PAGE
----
Today is a busy day here, and a big one, as we’re all heading to Temple University’s graduation ceremony to watch and cheer as older daughter receives her degrees, summa cum laude. Pretty cool. The speaker will be Dick Vermeil, so it’s going to be an extremely Philly kind of day.
So while I go to celebrate with a young history major, let me leave you with a portrait of living history. Please reward yourselves by enjoying this 60 Minutes profile of 97-year-old Ben Ferencz: “What the Last Nuremberg Prosecutor Wants the World to Know.”
His story and his history give his words a greater weight, so you should read or watch the whole thing and encounter these words again in that full context, but let me excerpt this bit here:
Benjamin Ferencz: People get discouraged. They should remember, from me, it takes courage not to be discouraged.
Lesley Stahl: Did anybody ever say that you’re naive?
Benjamin Ferencz: Of course. Some people say I’m crazy.
Lesley Stahl: Are you naive here?
Benjamin Ferencz: Well, if it’s naive to want peace instead of war, let ’em make sure they say I’m naive. Because I want peace instead of war. If they tell me they want war instead of peace, I don’t say they’re naive, I say they’re stupid. Stupid to an incredible degree to send young people out to kill other young people they don’t even know, who never did anybody any harm, never harmed them. That is the current system. I am naive? That’s insane.
… Lesley Stahl: You are such an idealist.
Benjamin Ferencz: I don’t think I’m an idealist. I’m a realist. And I see the progress. The progress has been remarkable. Look at the emancipation of woman in my lifetime. … Look what’s happened to the same-sex marriages. To tell somebody a man can become a woman, a woman can become a man, and a man can marry a man, they would have said, “You’re crazy.” But it’s a reality today. So the world is changing. And you shouldn’t — you know — be despairing because it’s never happened before. Nothing new ever happened before.
Lesley Stahl: Ben—
Benjamin Ferencz: We’re on a roll.
Lesley Stahl: I can’t—
Benjamin Ferencz: We’re marching forward.
But let me highlight another bit from this profile, a glimpse into what it is that fuels Ferencz’s hope and determination, and what it is that keeps him going even now, at 97 years old. Stahl asks him what he was feeling as he prosecuted the mass-murderers of the SS at Nuremberg:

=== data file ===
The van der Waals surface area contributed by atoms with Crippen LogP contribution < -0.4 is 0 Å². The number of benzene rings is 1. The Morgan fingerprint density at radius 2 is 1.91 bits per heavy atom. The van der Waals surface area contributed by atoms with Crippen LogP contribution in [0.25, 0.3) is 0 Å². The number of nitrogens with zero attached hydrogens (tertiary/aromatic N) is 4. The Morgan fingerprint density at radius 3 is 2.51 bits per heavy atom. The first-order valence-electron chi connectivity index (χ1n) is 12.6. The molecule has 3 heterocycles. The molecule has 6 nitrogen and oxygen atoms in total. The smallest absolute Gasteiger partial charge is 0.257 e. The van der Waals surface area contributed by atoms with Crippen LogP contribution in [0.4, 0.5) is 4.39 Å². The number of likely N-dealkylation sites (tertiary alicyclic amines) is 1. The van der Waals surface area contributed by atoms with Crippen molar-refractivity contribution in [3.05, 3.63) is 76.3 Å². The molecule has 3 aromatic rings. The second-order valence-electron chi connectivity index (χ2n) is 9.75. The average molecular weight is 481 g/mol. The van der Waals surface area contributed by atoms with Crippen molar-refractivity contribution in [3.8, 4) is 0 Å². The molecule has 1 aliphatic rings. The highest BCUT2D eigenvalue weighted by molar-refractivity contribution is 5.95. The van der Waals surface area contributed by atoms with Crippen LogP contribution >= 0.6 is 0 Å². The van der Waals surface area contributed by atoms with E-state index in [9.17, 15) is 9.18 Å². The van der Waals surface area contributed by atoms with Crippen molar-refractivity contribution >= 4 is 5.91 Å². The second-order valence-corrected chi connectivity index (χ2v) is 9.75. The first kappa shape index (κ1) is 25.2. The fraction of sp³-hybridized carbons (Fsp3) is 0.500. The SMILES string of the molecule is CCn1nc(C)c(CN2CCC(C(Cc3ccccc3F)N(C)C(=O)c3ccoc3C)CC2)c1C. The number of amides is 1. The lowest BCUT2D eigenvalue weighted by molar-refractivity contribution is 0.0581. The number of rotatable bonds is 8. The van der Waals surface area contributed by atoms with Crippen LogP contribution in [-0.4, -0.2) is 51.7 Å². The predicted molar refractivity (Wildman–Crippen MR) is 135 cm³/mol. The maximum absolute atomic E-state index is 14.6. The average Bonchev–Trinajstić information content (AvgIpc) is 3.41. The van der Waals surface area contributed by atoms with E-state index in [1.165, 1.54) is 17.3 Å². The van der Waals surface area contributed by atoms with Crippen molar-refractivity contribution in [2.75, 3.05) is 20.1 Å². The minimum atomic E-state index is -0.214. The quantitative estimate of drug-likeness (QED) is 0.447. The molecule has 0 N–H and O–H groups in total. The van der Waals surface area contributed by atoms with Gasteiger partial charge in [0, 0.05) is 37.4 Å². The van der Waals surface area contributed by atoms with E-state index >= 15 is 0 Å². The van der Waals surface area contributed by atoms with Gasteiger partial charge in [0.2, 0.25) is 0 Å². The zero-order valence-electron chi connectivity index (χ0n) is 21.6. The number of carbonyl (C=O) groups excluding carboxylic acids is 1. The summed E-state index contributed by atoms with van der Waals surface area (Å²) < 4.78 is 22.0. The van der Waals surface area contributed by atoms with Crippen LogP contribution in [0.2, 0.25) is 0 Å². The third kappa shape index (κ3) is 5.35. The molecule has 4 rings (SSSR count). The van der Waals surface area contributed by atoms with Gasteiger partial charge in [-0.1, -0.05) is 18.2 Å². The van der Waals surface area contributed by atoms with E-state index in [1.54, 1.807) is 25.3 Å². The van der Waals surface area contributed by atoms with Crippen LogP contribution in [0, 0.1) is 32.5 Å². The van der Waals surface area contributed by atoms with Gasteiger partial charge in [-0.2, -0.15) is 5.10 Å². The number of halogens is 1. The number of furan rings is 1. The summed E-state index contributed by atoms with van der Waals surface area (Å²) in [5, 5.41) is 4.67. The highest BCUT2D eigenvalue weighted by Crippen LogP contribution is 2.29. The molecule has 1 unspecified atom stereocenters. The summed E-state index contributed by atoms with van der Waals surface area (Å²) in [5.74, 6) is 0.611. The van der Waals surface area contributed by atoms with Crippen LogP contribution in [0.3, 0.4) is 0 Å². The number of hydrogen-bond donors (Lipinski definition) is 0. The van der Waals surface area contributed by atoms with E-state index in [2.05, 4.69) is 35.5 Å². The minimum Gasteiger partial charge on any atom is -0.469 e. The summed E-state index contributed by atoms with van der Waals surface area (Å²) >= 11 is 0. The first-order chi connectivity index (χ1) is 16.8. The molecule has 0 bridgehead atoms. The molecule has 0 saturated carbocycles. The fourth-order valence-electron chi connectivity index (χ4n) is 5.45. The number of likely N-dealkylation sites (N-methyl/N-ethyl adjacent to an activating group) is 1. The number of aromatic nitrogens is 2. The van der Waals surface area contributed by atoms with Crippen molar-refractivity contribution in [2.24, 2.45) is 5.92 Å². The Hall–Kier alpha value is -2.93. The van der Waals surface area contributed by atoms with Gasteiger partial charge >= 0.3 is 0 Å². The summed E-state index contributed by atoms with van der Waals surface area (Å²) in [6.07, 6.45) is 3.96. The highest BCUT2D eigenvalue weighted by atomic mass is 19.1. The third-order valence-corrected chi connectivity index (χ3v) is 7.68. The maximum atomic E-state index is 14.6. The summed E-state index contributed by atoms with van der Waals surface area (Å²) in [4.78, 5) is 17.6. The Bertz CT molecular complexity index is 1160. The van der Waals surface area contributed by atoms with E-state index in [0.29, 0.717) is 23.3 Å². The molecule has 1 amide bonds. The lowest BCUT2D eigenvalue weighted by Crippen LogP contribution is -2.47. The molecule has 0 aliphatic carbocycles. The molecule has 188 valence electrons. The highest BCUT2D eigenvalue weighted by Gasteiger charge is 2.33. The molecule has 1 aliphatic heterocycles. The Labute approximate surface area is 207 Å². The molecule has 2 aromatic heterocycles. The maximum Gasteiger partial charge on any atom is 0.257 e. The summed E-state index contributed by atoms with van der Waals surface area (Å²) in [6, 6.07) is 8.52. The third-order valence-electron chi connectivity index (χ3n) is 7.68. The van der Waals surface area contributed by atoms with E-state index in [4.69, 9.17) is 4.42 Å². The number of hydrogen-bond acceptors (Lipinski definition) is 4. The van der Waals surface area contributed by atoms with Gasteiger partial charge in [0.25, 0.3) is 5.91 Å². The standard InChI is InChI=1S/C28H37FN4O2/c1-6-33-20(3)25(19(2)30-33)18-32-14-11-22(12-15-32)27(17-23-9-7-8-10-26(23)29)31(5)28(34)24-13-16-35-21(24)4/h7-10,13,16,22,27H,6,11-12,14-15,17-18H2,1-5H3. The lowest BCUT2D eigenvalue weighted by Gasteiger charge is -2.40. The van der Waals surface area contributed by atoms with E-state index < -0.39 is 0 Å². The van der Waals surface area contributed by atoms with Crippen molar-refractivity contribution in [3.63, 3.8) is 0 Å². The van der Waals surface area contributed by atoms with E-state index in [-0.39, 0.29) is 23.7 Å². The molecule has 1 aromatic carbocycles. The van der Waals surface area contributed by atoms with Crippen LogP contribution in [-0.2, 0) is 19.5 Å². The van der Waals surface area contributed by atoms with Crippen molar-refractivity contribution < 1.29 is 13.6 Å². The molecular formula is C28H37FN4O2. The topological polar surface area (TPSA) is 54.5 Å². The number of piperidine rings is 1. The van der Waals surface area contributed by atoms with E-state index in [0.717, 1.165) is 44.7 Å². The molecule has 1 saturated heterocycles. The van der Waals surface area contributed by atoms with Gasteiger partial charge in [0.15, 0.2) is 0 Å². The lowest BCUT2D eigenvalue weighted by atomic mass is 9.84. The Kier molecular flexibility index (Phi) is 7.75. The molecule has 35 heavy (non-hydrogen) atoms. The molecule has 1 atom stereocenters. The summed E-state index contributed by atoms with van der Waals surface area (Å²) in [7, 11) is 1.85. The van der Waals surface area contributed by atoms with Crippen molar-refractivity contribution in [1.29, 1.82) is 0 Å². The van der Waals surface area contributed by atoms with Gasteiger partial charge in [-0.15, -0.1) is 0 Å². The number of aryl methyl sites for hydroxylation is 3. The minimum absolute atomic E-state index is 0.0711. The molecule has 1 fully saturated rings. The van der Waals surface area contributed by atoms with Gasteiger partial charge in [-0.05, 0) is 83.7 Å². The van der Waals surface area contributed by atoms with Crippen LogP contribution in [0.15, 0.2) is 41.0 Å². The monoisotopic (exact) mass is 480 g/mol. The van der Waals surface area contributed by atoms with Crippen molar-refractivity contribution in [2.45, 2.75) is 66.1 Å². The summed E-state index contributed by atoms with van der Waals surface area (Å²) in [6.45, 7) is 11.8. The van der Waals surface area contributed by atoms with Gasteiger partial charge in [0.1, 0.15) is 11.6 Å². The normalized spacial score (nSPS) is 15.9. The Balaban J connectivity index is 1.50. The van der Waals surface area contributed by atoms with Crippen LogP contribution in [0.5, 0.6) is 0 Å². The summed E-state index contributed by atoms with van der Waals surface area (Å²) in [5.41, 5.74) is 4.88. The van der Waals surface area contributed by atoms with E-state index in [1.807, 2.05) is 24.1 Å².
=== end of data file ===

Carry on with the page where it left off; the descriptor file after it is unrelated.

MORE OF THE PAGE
Lesley Stahl: What was going on inside of you?
Benjamin Ferencz: Of me?
Lesley Stahl: Yeah.
Benjamin Ferencz: I’m still churning.
Lesley Stahl: To this minute?
Benjamin Ferencz: I’m still churning.
Benjamin Ferencz became enraged more than 70 years ago and he’s still furious. He has been angry every minute of every day for more than seven decades. And that is part of why he is, as Stahl describes him, the “sunniest,” most cheerful and optimistic person she’s ever met.
That may seem confusing or contradictory, because this is not how we’re often told to think of anger. Anger, we’re told, will eat you alive. It will leave you bitter, unsatisfied, unhappy. And that can all be true — depending on what it is that you are angry about, and why. But if, like Benjamin Ferencz, you get angry and stay angry at the right things — angry at injustice, and cruelty, and inhumanity, angry at systems that treat people monstrously and that turn people into monsters, angry on behalf of others — then that anger will keep you churning. It will still make you unsatisfied, but that will be a righteous discontent, which can provide a sense of meaning and thus of happiness that mere complacency could never afford.
Also, as Mr. Nancy put it recently on American Gods, anger gets stuff done. Or, more prettily, as St. Augustine is said to have said: Hope has two daughters, anger and courage. And they are both beautiful.